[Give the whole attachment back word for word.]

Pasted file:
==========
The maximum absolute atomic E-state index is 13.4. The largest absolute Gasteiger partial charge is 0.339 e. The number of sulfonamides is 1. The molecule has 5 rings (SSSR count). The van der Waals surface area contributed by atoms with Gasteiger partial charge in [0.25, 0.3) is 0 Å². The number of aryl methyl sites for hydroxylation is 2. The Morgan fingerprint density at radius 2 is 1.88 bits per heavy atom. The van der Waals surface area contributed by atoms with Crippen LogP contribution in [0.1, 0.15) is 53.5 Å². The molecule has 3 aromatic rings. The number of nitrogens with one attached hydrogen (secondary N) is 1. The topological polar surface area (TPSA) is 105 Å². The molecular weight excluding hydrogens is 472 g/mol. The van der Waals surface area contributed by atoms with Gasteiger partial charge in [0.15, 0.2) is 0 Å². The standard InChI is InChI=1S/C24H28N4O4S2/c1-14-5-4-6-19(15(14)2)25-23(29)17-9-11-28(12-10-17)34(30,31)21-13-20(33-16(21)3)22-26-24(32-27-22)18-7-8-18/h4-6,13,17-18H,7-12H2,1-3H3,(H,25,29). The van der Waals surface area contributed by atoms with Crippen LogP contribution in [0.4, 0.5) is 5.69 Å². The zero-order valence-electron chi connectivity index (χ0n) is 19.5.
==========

The maximum absolute atomic E-state index is 13.4. The largest absolute Gasteiger partial charge is 0.339 e. The number of sulfonamides is 1. The molecule has 5 rings (SSSR count). The van der Waals surface area contributed by atoms with Gasteiger partial charge in [0.25, 0.3) is 0 Å². The number of aryl methyl sites for hydroxylation is 2. The Morgan fingerprint density at radius 2 is 1.88 bits per heavy atom. The van der Waals surface area contributed by atoms with Crippen LogP contribution in [0.1, 0.15) is 53.5 Å². The molecule has 3 aromatic rings. The number of nitrogens with one attached hydrogen (secondary N) is 1. The topological polar surface area (TPSA) is 105 Å². The molecular weight excluding hydrogens is 472 g/mol. The van der Waals surface area contributed by atoms with Gasteiger partial charge in [0.15, 0.2) is 0 Å². The standard InChI is InChI=1S/C24H28N4O4S2/c1-14-5-4-6-19(15(14)2)25-23(29)17-9-11-28(12-10-17)34(30,31)21-13-20(33-16(21)3)22-26-24(32-27-22)18-7-8-18/h4-6,13,17-18H,7-12H2,1-3H3,(H,25,29). The van der Waals surface area contributed by atoms with Crippen LogP contribution in [0.4, 0.5) is 5.69 Å². The zero-order valence-electron chi connectivity index (χ0n) is 19.5.